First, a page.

Trust Your Gut


By Morag Barrett on February 5, 2013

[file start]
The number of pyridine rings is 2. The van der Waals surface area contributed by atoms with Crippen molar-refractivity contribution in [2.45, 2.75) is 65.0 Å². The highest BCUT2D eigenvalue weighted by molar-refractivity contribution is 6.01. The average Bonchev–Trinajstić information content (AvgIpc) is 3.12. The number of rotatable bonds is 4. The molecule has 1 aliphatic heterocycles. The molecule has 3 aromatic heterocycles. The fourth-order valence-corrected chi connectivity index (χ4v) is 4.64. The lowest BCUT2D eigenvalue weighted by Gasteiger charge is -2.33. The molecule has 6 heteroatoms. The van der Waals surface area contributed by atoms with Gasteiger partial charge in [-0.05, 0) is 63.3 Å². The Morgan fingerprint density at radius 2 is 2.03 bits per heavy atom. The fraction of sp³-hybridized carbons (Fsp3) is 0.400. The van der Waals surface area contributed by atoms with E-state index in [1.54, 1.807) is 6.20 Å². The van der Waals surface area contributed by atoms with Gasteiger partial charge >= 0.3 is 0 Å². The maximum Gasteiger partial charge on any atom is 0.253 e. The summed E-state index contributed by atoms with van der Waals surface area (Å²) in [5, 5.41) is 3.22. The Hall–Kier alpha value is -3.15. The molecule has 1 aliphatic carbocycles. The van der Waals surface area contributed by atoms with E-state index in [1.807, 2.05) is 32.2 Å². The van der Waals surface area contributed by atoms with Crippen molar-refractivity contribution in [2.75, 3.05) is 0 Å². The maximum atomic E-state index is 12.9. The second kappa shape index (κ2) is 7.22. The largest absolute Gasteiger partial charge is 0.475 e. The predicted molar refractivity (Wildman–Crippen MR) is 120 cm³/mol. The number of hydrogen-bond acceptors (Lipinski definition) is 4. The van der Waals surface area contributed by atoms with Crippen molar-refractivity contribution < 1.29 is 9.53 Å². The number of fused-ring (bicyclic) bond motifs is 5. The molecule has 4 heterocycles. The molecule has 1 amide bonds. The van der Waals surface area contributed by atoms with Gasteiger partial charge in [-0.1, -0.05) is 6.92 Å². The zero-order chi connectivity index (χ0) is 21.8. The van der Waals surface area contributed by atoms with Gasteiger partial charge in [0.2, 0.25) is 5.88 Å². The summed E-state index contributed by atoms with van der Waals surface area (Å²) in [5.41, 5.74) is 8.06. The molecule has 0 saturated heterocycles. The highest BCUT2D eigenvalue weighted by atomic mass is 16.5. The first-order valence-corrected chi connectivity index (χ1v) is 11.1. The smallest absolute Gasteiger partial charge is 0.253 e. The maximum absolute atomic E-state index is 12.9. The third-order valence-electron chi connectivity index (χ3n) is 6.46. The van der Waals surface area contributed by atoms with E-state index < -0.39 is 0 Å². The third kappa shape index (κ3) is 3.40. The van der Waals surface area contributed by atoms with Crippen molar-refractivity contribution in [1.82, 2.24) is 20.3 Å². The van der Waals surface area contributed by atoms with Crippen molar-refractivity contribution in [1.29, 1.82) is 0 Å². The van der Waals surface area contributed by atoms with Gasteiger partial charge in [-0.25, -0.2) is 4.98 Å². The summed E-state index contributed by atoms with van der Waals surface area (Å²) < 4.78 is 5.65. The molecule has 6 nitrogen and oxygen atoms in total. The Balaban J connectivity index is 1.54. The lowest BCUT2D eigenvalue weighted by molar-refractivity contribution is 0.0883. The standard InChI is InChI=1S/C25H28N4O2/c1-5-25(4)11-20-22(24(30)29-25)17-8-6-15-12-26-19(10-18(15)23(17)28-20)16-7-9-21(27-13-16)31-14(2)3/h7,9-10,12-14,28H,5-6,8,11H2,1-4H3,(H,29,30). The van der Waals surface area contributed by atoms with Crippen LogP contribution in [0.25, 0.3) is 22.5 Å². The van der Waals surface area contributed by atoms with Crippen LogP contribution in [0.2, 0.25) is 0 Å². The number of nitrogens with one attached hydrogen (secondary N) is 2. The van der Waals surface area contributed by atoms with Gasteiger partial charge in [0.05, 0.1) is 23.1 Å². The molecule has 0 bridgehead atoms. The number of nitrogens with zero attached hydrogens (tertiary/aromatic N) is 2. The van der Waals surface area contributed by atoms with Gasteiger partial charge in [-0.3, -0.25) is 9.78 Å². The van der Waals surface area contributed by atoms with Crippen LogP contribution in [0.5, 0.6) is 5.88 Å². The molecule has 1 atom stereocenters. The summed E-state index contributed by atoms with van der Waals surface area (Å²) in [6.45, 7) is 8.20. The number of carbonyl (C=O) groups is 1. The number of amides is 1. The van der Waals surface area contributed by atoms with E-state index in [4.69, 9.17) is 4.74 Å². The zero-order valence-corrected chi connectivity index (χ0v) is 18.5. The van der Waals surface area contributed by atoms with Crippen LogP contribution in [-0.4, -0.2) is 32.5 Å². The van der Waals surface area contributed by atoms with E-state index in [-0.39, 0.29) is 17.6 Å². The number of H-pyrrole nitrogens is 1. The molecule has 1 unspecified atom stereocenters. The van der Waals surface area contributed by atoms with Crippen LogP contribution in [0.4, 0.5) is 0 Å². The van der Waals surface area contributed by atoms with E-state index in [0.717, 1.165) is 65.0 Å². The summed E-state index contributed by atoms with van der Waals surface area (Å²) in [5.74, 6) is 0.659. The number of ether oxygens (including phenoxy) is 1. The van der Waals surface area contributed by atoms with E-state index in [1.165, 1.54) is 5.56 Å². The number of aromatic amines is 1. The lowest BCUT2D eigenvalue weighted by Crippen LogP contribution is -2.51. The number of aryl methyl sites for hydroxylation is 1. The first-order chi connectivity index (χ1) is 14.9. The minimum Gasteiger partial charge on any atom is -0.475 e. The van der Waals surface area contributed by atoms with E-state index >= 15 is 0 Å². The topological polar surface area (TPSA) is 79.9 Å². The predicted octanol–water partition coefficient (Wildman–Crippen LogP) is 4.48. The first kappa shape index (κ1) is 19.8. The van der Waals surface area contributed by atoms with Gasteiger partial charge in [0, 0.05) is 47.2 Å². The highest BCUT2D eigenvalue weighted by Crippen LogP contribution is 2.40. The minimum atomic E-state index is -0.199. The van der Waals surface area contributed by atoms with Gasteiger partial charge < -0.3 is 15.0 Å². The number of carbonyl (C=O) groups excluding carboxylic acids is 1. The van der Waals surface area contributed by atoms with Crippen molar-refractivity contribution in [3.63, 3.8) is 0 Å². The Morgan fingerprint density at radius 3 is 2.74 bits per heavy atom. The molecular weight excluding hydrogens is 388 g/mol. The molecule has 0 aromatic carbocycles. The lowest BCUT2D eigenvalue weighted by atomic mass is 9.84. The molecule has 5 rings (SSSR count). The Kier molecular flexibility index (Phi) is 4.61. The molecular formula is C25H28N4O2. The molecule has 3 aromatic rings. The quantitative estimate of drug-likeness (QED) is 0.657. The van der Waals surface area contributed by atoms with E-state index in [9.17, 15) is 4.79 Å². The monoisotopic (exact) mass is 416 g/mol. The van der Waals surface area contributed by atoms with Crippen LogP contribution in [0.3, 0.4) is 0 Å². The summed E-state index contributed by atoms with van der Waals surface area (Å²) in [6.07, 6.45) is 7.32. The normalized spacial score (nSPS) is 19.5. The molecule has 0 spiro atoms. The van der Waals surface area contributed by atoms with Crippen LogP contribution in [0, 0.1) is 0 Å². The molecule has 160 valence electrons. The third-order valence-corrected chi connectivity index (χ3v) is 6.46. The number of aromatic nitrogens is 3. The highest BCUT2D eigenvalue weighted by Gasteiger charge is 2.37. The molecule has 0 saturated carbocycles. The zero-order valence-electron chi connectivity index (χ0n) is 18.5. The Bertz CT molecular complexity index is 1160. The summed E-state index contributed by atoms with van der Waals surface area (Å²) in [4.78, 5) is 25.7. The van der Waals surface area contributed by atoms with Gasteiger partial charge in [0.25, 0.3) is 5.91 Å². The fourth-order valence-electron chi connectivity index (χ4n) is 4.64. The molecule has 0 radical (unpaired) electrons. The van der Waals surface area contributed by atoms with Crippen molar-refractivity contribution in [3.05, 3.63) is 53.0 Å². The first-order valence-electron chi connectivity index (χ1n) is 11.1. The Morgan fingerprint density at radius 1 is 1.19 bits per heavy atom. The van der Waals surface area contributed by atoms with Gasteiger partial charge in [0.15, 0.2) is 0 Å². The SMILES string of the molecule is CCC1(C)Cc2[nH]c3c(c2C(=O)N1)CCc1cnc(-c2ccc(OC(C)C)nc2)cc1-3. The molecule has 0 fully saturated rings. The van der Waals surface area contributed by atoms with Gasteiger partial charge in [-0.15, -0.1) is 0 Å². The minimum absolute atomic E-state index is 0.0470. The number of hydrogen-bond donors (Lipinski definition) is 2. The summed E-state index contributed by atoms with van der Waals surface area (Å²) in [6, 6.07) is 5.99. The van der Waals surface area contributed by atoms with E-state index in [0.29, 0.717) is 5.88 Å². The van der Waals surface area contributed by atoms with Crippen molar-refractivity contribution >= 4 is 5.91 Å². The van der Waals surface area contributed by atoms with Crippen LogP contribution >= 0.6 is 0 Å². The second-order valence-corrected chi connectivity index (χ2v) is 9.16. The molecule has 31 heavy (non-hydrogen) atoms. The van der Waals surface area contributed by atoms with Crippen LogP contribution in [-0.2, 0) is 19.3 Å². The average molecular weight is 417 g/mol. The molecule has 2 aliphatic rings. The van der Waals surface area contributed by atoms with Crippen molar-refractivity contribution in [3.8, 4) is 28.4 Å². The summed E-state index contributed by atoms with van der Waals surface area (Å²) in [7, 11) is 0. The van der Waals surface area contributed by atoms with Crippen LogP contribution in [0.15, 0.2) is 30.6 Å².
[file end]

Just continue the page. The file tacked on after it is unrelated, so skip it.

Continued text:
Posted by Morag Barrett | February 5, 2013Trust Your GutI recently read a blog by Lakshmi Balachandra titled, “Should You Eat While You Negotiate?” http://bit.ly/XpcFJN The gist of the blog centered around testing whether business dealings done over a meal improved the outcome of that deal.The author conducted a few experiments. One experiment compared negotiations that took place over a meal in restaurants to negotiations in conference rooms. In another experiment, negotiations were conducted with or without a meal in a conference room.It was discovered that the negotiations in which participants shared a meal offered “profitable, measurable benefits through mutually productive discussions.” Those that took place in a restaurant over the conference room were even more successful. The negotiations done without a meal were all less profitable.She also conducted an experiment in which a task instead of a meal was given for the team to perform to see if the team building activity would build trust as the meal did. It did not. The conclusion was that unconscious mimicking and biological factors such as a glucose release must be at play.This got me to thinking about other things that are happening inside our gut that are outside of our awareness. For example, did you know that there are more serotonin receptors in our gut than in our brains? Most of us, if we think of serotonin at all, associate it with mood as the “feel good” chemical our brain makes. And melatonin is known to be the hormone our brain makes to help us fall asleep, but it also plays a very important role in the contracting of the gut muscles. Our digestive system has its own neural network that is distinct and separate from our brain. Knowing this, you can enhance your  collaboration and leadership and team building skills by planning your negotiations around a meal.  It would seem that all those cliché’s and adages referencing “gut instinct” and “trusting your gut” are more true and meaningful than we are aware.My point? Trust your gut-it’s literally talking to you.Related ArticlesTags »collaborationDecision MakingEmotionEmotional IntelligenceTeam activities Share1
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